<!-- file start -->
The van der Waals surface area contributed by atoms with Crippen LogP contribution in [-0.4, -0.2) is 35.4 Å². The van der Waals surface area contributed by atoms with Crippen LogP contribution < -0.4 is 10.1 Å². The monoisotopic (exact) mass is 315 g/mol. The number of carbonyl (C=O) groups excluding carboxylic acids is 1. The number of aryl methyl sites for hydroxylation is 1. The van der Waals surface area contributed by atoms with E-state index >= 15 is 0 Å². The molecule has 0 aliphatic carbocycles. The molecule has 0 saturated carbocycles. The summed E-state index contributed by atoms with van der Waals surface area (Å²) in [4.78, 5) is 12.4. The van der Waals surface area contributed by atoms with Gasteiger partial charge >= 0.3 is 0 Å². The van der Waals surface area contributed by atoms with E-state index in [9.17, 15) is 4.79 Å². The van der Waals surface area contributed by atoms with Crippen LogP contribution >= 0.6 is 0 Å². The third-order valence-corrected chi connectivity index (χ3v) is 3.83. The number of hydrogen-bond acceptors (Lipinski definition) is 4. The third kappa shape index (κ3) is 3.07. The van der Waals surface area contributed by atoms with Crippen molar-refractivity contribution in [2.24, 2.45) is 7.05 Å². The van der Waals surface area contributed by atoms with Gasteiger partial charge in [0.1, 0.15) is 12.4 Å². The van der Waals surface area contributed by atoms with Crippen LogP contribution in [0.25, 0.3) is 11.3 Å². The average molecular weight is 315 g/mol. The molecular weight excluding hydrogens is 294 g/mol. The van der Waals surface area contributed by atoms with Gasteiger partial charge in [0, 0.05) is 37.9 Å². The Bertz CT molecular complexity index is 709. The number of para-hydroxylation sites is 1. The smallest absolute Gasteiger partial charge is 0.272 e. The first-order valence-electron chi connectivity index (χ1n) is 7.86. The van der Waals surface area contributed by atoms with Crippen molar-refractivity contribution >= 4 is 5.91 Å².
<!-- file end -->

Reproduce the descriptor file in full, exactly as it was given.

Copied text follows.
The van der Waals surface area contributed by atoms with Crippen LogP contribution in [-0.4, -0.2) is 35.4 Å². The van der Waals surface area contributed by atoms with Crippen LogP contribution < -0.4 is 10.1 Å². The monoisotopic (exact) mass is 315 g/mol. The number of carbonyl (C=O) groups excluding carboxylic acids is 1. The number of aryl methyl sites for hydroxylation is 1. The van der Waals surface area contributed by atoms with E-state index >= 15 is 0 Å². The molecule has 0 aliphatic carbocycles. The molecule has 0 saturated carbocycles. The summed E-state index contributed by atoms with van der Waals surface area (Å²) in [4.78, 5) is 12.4. The van der Waals surface area contributed by atoms with Gasteiger partial charge >= 0.3 is 0 Å². The van der Waals surface area contributed by atoms with E-state index in [9.17, 15) is 4.79 Å². The van der Waals surface area contributed by atoms with Crippen LogP contribution >= 0.6 is 0 Å². The third-order valence-corrected chi connectivity index (χ3v) is 3.83. The number of hydrogen-bond acceptors (Lipinski definition) is 4. The third kappa shape index (κ3) is 3.07. The van der Waals surface area contributed by atoms with Crippen molar-refractivity contribution in [2.24, 2.45) is 7.05 Å². The van der Waals surface area contributed by atoms with Gasteiger partial charge in [0.1, 0.15) is 12.4 Å². The van der Waals surface area contributed by atoms with Crippen LogP contribution in [0.25, 0.3) is 11.3 Å². The average molecular weight is 315 g/mol. The molecular weight excluding hydrogens is 294 g/mol. The van der Waals surface area contributed by atoms with Gasteiger partial charge in [0, 0.05) is 37.9 Å². The Bertz CT molecular complexity index is 709. The number of para-hydroxylation sites is 1. The smallest absolute Gasteiger partial charge is 0.272 e. The first-order valence-electron chi connectivity index (χ1n) is 7.86. The van der Waals surface area contributed by atoms with Crippen molar-refractivity contribution >= 4 is 5.91 Å².